The crimes of Nidal Hasan and Khaleid Shaikh Mohammed defy easy categorization. Was Hasan's wild shooting an act of terrorism or criminal madness? Was Mohammed's role in engineering the terrorist attacks of September 11, 2001, a horrific crime or an act of war? How we view these men has implications not only for their specific trials but for how we approach terrorism. News that Mohammed is to be tried in federal court in New York City has ignited wide debate about whether this is the appropriate way to prosecute terrorists. Matthew Yglesias argues it's imperative that we look at terrorists like Mohammed and Hasan and see criminals, not "warriors":
In political terms, the right likes the war idea because it involves taking terrorism more "seriously." But in doing so, you partake of way too much of the terrorists' narrative about themselves. It's their conceit, after all, that blowing up a bomb in a train station and killing a few hundred random commuters is an act of war. And war is a socially sanctioned form of activity, generally held to be a legally and morally acceptable framework in which to kill people. What we want to say, however, is that this sporadic commuter-killing isn’t a kind of war, it’s an act of murder. [...]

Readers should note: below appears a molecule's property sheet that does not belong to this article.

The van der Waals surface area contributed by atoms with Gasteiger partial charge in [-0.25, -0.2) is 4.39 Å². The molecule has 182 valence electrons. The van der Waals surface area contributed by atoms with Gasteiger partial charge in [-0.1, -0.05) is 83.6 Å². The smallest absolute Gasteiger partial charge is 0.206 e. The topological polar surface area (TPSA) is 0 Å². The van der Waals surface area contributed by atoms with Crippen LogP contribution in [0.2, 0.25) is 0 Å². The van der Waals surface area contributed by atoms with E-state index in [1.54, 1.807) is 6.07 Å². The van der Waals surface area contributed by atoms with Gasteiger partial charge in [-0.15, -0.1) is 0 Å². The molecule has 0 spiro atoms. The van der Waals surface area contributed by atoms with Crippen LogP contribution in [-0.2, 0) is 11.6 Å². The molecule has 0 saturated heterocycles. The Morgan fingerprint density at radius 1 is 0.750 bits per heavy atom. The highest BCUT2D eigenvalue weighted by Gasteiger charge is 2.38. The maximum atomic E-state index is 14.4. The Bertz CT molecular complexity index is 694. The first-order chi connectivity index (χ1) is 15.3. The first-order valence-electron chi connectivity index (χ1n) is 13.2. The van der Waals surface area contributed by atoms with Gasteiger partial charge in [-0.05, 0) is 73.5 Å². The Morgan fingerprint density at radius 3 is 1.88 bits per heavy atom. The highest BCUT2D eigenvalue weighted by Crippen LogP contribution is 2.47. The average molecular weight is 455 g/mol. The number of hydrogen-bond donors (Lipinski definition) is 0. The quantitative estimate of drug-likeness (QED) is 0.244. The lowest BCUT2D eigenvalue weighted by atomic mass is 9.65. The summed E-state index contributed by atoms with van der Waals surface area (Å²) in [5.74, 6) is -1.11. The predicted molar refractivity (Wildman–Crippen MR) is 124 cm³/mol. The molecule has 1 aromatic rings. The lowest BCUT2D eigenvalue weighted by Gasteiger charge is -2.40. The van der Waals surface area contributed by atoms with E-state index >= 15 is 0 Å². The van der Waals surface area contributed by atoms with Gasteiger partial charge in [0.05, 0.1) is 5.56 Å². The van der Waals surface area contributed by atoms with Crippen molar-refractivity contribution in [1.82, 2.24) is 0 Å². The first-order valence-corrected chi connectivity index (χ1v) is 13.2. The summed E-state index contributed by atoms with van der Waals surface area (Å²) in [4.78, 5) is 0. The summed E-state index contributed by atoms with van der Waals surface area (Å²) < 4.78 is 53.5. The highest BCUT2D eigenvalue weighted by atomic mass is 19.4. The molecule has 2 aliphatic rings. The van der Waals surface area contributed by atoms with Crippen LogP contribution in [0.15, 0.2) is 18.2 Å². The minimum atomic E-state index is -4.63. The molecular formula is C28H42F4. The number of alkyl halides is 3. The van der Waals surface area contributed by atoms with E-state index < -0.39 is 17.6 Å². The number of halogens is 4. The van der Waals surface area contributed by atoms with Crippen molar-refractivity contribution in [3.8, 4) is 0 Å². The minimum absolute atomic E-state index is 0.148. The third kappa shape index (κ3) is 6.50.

After all, do we really want to send the message to the world that a self-starting spree killer like Nidal Malik Hasan is actually engaged in some kind of act of holy war? [...] Insofar as possible, we want to drain anti-American violence of the aura of glory. And that means by-and-large treating its perpetrators like criminals.
His argument looks beyond narrow debates over whether Mohammed's trial will risk acquittal or promote grandstanding or whether he should be executed. By arguing that a civilian trial for Mohammed is good for national security and for the war on terror, he reconciles concerns about the rule of law and keeping Americans safe. It's not for nothing that three Atlantic bloggers of varying ideology all felt compelled to endorse and quote his post at length.
This article is from the archive of our partner The Wire.